Is Financial Stress Destroying Your Relationship: 3 Easy Ways to Manage Your Money (and Your Stress Level!)

Is Financial Stress Destroying Your Relationship: 3 Easy Ways to Manage Your Money (and Your Stress Level!)

SmartCounseling2020-01-14T06:58:10+00:00January 7th, 2020|Relationships, Stress|
Of all the factors that can tear a marriage apart, money is one of the number one offenders. Not enough communication, hidden bank accounts, disagreements over joint checking, an identified “over-spender” in the relationship; these are just a few challenges that commonly arise. Fortunately, financial stress doesn’t have to be an issue in your relationship. Budgeting and awareness are key for finding common ground with your partner and avoiding potential arguments. If you find yourself in a position in your marriage where you and your partner are feeling the tension due to finance issues, there are steps you can take to reverse the problem before it gets worse. The steps listed below can help rid yourself of the unnecessary stress, and in some cases, save your marriage.

  1. Agree Upon a Banking System
    Before you can figure out your finances, you must be able to agree upon a method for financial transactions. This is different for everyone, depending on the maturity and trust present in the relationship. Some prefer complete transparency, and share both a checking and savings account where all payment history is available to both. Others have their own checking accounts, with joint “bill accounts” and savings accounts. Still others delegate one member of the relationship as more monetarily mature, where they have access to and control of all accounts and can transfer funds to the partner if needed. The most important thing is that you both agree. If one partner wants joint checking and the other wants separate accounts, this can lead to deception and deceit, opening a whole new realm of marital problems. You both need to be clear, communicative, and honest with each other for this to be successful. If you are unable to reach a solution at your kitchen table, seek a marriage counselor or financial advisor to intervene and offer an outsider’s perspective. No matter what else you try, you cannot alleviate financial stress if you cannot agree on one central banking method.
  2. Create a Budget- Together
    Set aside a time where both of you sit down and write down every regularly occurring transaction. This is a perfect physical display of what finances are constantly coming in and going out, when it’s too easy to lose that perspective behind the swipe of a credit card. Total up your combined monthly income and subtract each expense from that ONE total. Decide together which expense is necessary, and which you could possibly do without.Once you have a specific amount set aside for all expenses, your last category should be for your “extra money.” This is for leisure, extra savings, emergencies, or anything else not already assigned. If you’ve already agreed upon a banking method, then that will determine where the extra money goes. If you have a joint checking account, consult each other before dipping into it. If you have your own accounts, agree how much money gets put into which account. Being on the same page, even if takes some (sometimes heated) discussion to get there, is what makes a budget work.Last, decide who pays the bills and from what account. Making the decision together on who the responsible one is for making monthly payments can help unify your budget plan. Again, just like the banking issue- you both must agree completely on the budget for it to work. Otherwise, one partner can harbor resentment, and this will lead to other stress-induced behaviors that are harmful to a relationship, in addition to the financial stress.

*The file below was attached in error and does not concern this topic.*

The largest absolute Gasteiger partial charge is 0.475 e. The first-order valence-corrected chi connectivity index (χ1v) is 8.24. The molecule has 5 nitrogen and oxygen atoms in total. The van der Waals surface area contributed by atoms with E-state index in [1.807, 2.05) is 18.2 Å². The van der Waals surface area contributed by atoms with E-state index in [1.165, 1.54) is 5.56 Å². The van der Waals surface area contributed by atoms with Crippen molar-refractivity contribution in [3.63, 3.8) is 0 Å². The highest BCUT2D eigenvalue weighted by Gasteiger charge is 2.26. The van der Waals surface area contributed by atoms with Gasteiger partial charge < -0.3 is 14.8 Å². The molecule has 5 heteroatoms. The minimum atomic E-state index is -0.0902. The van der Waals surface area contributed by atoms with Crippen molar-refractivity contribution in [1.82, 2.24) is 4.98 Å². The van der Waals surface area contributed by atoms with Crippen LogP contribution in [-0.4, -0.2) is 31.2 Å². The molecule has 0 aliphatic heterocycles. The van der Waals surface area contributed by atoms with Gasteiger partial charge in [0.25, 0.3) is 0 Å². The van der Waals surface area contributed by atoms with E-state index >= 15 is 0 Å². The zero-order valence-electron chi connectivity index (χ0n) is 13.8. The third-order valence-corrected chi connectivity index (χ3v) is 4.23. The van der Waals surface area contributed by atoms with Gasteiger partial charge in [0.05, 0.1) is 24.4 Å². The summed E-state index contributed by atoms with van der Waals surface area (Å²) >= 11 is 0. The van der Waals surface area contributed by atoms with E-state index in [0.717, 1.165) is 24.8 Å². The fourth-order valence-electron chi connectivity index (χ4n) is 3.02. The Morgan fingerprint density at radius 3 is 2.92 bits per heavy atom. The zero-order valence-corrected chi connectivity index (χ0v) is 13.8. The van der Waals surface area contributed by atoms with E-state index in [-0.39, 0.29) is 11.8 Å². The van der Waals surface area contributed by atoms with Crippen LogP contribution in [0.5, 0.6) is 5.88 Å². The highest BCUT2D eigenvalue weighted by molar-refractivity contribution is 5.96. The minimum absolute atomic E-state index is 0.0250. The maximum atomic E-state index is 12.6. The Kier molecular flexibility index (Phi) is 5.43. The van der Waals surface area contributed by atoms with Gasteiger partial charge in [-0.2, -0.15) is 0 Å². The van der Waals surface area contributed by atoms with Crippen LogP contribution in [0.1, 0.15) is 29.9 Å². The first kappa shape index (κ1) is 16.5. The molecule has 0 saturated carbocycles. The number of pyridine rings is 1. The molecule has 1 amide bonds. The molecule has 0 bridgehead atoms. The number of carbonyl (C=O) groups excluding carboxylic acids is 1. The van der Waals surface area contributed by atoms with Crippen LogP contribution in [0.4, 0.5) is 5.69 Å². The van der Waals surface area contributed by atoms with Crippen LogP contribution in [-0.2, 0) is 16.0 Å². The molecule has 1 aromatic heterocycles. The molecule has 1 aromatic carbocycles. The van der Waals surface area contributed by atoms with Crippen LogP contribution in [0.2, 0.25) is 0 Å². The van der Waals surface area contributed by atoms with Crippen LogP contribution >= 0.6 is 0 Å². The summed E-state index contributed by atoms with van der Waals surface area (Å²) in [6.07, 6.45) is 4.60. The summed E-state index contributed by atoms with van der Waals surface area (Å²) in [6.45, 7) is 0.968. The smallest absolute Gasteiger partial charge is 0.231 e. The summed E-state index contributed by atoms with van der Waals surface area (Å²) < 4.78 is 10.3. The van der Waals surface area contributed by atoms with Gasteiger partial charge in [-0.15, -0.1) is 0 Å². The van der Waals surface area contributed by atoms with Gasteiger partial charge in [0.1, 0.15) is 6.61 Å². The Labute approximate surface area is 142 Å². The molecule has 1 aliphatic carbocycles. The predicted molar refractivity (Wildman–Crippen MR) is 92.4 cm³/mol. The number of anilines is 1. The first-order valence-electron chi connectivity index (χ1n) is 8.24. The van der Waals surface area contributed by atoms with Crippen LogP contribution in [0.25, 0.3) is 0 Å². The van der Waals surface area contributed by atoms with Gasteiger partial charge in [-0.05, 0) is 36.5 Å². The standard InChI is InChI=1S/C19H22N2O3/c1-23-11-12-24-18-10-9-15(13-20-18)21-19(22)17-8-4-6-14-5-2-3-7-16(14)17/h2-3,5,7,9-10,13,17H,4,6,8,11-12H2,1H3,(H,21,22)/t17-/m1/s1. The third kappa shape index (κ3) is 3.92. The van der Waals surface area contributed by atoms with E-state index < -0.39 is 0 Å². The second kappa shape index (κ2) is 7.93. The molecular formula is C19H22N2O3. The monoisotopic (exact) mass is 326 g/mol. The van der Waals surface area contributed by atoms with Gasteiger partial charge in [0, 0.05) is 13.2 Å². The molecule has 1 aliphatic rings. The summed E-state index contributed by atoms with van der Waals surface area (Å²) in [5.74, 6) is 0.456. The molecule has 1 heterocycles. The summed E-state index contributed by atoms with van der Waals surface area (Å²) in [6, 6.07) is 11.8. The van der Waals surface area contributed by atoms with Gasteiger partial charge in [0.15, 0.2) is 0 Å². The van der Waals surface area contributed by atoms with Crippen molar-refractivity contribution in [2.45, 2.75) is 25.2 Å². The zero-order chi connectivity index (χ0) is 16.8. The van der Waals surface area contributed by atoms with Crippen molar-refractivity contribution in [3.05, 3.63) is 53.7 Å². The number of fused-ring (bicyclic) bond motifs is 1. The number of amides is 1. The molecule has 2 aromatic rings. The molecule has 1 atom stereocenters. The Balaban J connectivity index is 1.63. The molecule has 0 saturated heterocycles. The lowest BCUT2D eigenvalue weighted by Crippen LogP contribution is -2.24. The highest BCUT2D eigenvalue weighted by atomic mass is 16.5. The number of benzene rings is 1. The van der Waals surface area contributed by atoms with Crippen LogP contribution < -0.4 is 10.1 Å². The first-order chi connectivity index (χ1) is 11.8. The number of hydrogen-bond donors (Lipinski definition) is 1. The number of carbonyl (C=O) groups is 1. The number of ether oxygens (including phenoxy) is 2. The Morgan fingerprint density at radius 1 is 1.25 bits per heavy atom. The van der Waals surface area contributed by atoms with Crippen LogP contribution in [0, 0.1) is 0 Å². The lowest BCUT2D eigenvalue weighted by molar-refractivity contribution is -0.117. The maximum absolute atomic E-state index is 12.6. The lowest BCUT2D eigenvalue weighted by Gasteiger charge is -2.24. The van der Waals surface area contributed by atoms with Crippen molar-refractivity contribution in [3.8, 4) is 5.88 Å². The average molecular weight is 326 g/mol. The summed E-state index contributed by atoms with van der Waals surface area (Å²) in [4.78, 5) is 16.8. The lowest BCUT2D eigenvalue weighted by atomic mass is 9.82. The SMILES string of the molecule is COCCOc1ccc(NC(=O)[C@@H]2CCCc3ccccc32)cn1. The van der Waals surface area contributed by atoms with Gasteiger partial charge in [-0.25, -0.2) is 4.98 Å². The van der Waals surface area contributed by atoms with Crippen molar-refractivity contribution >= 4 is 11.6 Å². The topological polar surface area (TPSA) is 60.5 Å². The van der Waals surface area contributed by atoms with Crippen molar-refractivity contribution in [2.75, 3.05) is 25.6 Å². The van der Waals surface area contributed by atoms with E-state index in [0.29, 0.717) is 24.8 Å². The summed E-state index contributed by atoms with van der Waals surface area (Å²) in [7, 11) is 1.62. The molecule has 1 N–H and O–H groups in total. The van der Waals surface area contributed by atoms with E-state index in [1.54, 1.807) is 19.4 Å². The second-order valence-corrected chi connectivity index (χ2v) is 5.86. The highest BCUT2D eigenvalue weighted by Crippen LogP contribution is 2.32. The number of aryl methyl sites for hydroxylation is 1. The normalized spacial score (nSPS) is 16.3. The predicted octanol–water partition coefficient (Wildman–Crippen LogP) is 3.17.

3. Do Not Compare Incomes
    This has the power to completely destroy even the strongest relationship. The partner that brings in the most income must resist using this as leverage over the other. Holding it over their head will produce feelings of belittlement in one partner and entitlement in the other, increasing the amount of stress experienced by both. Even if the primary provider doesn’t bring up the difference in incomes, the partner can still experience a significant amount of stress by silently feeling inadequate. Make a list of all contributions done by each partner- financially, physically, and emotionally. Maybe one of you pays the mortgage, while the other dedicates valuable time after work to charter the kids to and from practices/extra-curriculars. If one pays the electric bill, suggest that the other monitors the usage and attempts to keep the bill low. Finding a balance in your home depends on both of you being open and honest about what you feel you bring to the table. Being vocal about this can assist in your partner in appreciating non-monetary acts that may typically go unnoticed.

Just like any type of stress, effective management comes from a pre-existing desire to overcome the barriers. Stress is a physical response of how you handle uncomfortable situations, and finances can be very uncomfortable. However, with clear communication and a shared longing for fiscal harmony, a couple can both conquer financial stress while strengthening their relationship simultaneously.


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